I am the Lord your God who brought you up out of Egypt,
Out of the land of slavery.
(Exodus 20:2; Deut 5:6)

When I ask my little boys what this verse means, they now give me the spoon-fed answer, “Grace comes before the law.”  I’m pretty confident that they don’t know what they’re saying (yet), but the seed is planted for understanding the cause-and-effect relationship between God’s love for us (cause) and our love for God (effect).  “We love because He first loved us” (1 John 4:19).

If we’re thinking of diet, then, we’ll limit isolated expression of how much we love God.  When we do express love, which pleases the Lord (Deuteronomy 6:5), it is best done in the context of God’s love for us.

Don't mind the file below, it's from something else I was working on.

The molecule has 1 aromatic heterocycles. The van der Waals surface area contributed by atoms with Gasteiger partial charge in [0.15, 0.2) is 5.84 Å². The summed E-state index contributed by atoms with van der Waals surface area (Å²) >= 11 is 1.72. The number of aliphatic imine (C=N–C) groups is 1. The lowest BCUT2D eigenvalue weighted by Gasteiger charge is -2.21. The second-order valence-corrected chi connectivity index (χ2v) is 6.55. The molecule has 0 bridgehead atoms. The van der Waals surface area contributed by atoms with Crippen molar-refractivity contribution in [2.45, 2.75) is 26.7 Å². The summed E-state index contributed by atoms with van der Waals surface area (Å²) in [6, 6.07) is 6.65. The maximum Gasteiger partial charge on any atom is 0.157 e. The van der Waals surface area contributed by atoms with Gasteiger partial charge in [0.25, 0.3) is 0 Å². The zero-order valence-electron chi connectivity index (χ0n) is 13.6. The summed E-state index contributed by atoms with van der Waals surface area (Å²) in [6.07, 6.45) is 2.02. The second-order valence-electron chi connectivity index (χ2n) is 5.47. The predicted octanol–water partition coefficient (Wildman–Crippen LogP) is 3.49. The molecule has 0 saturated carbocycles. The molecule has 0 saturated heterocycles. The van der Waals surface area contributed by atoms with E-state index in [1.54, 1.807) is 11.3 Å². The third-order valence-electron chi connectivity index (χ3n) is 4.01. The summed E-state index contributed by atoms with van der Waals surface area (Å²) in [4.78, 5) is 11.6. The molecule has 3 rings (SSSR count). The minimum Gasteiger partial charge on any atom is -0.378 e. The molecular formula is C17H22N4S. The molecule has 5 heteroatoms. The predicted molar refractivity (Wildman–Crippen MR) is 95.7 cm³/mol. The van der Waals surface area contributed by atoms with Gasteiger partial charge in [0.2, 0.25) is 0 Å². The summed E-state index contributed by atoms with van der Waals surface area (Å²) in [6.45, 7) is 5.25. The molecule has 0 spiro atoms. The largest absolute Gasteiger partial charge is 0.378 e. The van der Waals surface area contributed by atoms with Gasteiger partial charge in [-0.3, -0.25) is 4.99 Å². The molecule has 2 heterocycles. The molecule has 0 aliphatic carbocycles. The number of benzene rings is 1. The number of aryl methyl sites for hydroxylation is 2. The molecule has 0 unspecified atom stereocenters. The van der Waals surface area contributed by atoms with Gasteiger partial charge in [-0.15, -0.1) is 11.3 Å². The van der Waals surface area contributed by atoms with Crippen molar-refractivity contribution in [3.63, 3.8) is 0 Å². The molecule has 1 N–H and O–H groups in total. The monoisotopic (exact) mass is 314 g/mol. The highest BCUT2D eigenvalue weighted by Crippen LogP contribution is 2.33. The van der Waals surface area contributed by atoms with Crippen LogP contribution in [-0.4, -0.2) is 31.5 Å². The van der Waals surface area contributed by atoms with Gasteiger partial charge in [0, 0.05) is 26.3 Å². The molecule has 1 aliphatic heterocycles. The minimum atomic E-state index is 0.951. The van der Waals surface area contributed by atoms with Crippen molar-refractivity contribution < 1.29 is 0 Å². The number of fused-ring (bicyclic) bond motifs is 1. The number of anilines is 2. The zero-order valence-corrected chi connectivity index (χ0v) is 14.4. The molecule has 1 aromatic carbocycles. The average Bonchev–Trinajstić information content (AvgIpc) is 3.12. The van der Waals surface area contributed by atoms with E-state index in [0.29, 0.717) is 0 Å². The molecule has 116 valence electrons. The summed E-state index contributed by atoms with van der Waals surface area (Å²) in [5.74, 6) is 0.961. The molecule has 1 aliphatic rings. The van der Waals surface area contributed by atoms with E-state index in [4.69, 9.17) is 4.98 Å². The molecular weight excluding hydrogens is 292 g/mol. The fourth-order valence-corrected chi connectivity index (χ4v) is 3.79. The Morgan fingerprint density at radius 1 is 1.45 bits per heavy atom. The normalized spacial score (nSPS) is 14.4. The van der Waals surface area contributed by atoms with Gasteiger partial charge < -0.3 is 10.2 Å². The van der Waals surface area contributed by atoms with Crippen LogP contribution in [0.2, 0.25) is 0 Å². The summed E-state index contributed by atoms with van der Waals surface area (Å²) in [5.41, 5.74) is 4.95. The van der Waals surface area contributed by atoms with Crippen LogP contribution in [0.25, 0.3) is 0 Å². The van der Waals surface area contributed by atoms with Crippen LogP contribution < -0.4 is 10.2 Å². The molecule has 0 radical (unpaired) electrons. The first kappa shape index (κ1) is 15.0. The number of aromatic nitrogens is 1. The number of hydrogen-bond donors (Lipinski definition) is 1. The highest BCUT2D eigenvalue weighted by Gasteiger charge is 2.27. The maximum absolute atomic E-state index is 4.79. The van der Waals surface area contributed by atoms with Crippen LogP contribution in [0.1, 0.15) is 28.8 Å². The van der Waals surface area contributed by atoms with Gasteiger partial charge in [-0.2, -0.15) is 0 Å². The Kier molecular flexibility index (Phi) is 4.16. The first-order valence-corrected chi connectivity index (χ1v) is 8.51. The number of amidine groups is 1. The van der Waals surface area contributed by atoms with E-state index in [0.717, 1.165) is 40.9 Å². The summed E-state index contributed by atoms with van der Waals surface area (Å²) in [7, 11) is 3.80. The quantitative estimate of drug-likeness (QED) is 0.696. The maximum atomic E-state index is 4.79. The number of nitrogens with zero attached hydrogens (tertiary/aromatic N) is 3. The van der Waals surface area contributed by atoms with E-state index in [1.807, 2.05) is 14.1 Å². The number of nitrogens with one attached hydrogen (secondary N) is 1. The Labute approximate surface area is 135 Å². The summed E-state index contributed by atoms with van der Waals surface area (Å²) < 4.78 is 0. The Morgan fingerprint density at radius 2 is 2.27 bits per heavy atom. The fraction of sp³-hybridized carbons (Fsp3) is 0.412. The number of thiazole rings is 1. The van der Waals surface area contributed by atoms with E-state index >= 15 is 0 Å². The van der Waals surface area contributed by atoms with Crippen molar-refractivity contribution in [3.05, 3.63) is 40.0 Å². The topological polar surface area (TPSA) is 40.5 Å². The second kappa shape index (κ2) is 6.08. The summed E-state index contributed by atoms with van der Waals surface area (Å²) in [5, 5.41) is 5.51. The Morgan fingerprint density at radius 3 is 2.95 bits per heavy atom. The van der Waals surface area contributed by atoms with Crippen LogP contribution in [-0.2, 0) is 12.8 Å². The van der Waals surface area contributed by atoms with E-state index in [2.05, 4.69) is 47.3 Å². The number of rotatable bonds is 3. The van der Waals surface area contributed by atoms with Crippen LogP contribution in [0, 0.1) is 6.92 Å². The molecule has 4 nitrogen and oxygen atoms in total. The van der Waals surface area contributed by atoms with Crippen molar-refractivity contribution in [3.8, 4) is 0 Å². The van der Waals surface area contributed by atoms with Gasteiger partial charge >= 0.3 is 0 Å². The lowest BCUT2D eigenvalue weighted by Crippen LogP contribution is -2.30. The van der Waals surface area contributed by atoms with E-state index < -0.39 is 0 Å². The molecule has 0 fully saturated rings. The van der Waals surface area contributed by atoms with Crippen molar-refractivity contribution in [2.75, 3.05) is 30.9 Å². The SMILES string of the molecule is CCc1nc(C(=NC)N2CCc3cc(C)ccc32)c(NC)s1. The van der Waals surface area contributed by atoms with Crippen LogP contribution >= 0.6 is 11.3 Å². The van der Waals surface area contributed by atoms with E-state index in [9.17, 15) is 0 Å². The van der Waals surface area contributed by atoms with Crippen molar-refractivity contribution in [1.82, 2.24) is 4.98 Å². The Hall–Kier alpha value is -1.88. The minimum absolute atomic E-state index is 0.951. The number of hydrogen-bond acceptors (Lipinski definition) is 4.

What does this mean for worship planners and leaders? Does it mean that every worship song about our love for God must contain statements of and reflections on God’s love for us?  No, not necessarily.  But it does mean that, in a worship service, we want to balance that song with other songs or elements (Scripture readings, Confession-Assurance progressions) that clearly reveal where the Source from which that love comes. 

8 Comments on “Worship Songs Need to Be More About God’s Love for Us, Not Our Love for God”